By Kallum Pickering
The number of new cases in Britain has risen sharply since early December, and in response to this situation, the government has imposed more restrictions on regions of the country. Major financial centers such as London, Birmingham and Manchester are under Level 3 restrictions, as they are called, which means that travel is severely reduced and hotels, restaurants, bars, pubs and cafes are closed. The measures will remain in force until the reversal of the course of the cases begins. Of course, things do not seem to be the same as in the spring with the first wave of coronavirus, so the blow to GDP in the last quarter is estimated to be less than we originally expected. Despite the closure measures in the cities and regions of England in November, the data of the Statistical Service show that the retail sales decreased by only 3.8% on a monthly basis. And we say “just”, because in the first quarantine in April the corresponding reduction was of the order of 18.1% on a monthly basis.
The Composite Procurement Managers’ Index rose slightly to 50.7 points in December, reflecting to some extent the deterioration of cases and we expect that in the fourth quarter of the year (ie the period October – December) real GDP will be reduced by 3% on a quarterly basis. compared to our initial estimate for a shrinkage of 5.5% (on November 2 and before the quarantine was imposed on November 5). Although the impact in the last quarter of 2020 is estimated to be smaller, the outlook for the beginning of the new year is now less auspicious. Although improved weather and progress on vaccination of the most vulnerable will help alleviate pandemic risks by the end of the first quarter of 2021, the likelihood that tough measures will remain in place across the country will negative impact on growth during this period. Initially we had forecast GDP growth in the period January – March by 5.5%, but we are adjusting it to 3%. However, to a large extent the loss of the first quarter of 2021 will be gradually offset over the course of the year, while the risk of a pandemic is eliminated. In the second quarter of April – June 2021 we forecast today that the UK economy will have a growth of 6% compared to 4.1% of our previous forecast.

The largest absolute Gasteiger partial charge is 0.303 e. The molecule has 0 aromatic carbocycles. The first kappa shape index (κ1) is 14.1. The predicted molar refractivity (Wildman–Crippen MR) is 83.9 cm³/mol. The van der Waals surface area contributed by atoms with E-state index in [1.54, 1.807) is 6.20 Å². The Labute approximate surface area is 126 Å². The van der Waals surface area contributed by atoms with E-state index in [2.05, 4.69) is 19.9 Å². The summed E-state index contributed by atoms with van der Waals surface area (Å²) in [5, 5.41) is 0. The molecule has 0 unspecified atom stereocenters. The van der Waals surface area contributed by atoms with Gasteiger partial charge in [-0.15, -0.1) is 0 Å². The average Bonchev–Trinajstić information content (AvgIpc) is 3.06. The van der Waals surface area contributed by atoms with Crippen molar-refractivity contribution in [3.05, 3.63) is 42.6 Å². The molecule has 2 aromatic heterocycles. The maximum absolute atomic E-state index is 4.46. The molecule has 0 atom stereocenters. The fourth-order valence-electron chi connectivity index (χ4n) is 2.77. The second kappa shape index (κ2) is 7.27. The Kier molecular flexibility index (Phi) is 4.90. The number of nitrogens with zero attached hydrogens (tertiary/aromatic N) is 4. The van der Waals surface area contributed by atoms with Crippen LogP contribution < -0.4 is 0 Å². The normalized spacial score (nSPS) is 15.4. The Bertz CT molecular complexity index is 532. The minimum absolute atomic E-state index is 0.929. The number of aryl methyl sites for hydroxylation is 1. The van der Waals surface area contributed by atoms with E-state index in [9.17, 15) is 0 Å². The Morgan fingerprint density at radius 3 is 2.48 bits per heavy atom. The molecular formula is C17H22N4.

Despite short-term threats and uncertainty over both the pandemic and Britain’s exit from the EU, the medium-term outlook for the country remains favorable, with corporate and household support measures by the government and the Bank of England being extended. and in 2021.
* Mr. Kallum Pickering is an economist at Berenberg Bank.